10/05/2010 at 8:26 am
Haha I don’t have a blog… I started one on wordpress like two years ago.. Hang on I wonder if its still there.. Yup.. and all two postings http://freedomtights.wordpress.com/
I have a deviant art website wwww.shannylm.deviantart.com which I post on more often but I find it hard to dedicate myself to that to. I’m not sure, I wish I could get “excited” about modern technology and its opportunities like bloody Lisa Dutheridge (is that her name?) is but I feel like I spend enough time on here and I like to be part of an outside reality too, do I need another addiction? Its also really hard to me to keep a blog without it becoming too personal. I don’t like having a public diary. Thats what I love about your blog, its focused on writing and events and things. Its not a “Look at me look at me I’m Sam Yeah!” Blog. But you have inspired me to do something Sam! I’m going to the 100 book challenge too 🙂 I was thinking about it last night! And i’m going to try and do book reviews too, just because i’m a copy cat.. Hey they say copying is the sincerest form of imitation… And hopefully I will make a million dollars out of your idea or rather MY NAME or YOUR NAME. I’m so confused, can I use your name? Tee-hee.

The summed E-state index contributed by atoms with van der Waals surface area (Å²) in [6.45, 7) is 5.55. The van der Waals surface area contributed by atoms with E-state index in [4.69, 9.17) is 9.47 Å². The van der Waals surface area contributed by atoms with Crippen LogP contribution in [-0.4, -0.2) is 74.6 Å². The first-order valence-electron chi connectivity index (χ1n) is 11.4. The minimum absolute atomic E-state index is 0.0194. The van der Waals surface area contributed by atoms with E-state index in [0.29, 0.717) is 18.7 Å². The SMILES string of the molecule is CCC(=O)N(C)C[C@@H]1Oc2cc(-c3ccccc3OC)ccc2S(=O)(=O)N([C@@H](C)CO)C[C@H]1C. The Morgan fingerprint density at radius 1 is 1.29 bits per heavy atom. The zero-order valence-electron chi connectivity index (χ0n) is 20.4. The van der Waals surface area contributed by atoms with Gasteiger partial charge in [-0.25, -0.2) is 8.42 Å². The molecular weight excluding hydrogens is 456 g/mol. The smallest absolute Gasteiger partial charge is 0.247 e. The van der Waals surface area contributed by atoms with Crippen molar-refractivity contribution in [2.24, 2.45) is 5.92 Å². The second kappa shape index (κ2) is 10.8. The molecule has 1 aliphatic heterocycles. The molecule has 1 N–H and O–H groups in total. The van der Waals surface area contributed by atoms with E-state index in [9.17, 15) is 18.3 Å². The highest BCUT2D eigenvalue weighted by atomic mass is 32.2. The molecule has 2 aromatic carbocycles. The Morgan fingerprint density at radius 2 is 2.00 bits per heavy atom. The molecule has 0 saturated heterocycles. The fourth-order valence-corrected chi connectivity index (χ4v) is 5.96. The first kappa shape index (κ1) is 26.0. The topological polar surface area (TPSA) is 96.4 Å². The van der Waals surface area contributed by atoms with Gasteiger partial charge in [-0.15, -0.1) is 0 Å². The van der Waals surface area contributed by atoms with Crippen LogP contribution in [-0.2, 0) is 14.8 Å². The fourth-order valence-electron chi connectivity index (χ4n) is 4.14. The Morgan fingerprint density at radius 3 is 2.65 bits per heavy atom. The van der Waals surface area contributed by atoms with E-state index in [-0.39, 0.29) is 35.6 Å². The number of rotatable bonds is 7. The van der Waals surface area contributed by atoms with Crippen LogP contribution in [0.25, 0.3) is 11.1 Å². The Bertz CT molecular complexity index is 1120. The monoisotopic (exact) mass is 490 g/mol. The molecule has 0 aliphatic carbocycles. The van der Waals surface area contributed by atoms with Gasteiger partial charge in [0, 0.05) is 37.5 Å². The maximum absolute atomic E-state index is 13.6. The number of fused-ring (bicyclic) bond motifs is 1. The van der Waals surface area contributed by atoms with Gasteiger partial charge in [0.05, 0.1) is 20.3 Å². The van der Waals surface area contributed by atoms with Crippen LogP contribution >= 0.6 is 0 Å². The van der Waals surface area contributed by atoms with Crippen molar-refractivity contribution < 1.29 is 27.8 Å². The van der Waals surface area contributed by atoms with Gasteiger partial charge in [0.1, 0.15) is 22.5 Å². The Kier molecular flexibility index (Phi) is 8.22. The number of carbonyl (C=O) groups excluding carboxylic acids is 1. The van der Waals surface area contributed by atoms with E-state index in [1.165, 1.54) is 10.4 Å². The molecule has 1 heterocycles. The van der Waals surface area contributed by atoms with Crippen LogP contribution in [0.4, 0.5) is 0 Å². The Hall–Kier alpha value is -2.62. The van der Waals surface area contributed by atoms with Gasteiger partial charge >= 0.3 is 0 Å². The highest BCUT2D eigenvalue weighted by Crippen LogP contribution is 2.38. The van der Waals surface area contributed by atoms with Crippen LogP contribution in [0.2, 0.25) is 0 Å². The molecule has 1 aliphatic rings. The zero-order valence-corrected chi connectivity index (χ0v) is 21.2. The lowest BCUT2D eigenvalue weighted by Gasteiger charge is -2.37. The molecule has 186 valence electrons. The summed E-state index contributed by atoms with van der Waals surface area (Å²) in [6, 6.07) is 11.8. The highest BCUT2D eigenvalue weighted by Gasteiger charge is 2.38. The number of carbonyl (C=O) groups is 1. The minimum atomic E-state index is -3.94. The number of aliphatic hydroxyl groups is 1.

So sad I couldn’t make it to the poetry slam today, I felt like I was going to spew. Isn’t that word just great? Its really raw and like… I don’t know, like when you saw it people want to step away from you in case you throw up on their new shoes or something. I don’t think thats fashionable.. Anyways let me know how it went! The poetry slam, not any form of spewing that may had occured..
10/05/2010 at 2:22 pm
WOW big comment, Shan!
Give a blog a go. Just try it. It’s fun. And you wouldn’t be copying me, there’s literally thousands of blogs like mine.
10/05/2010 at 3:41 pm
Yeh I was sortve in a rambling mood and you kind of got the spiel of it.. Yeh, well what can I say, you’re an inspiration! 🙂 I’m going to write reviews (hopefully) for the 100 book challenge and put them up on my somewhat empty blog. Its good practice and it will make me read books to the end. We’ll start there!
10/05/2010 at 5:03 pm
Be sure to send me a link for it.
Jorja and I are both doing the 100+ Books thing, she’s got her list up at http://bisonicorn.blogspot.com/p/100-book-challenge.html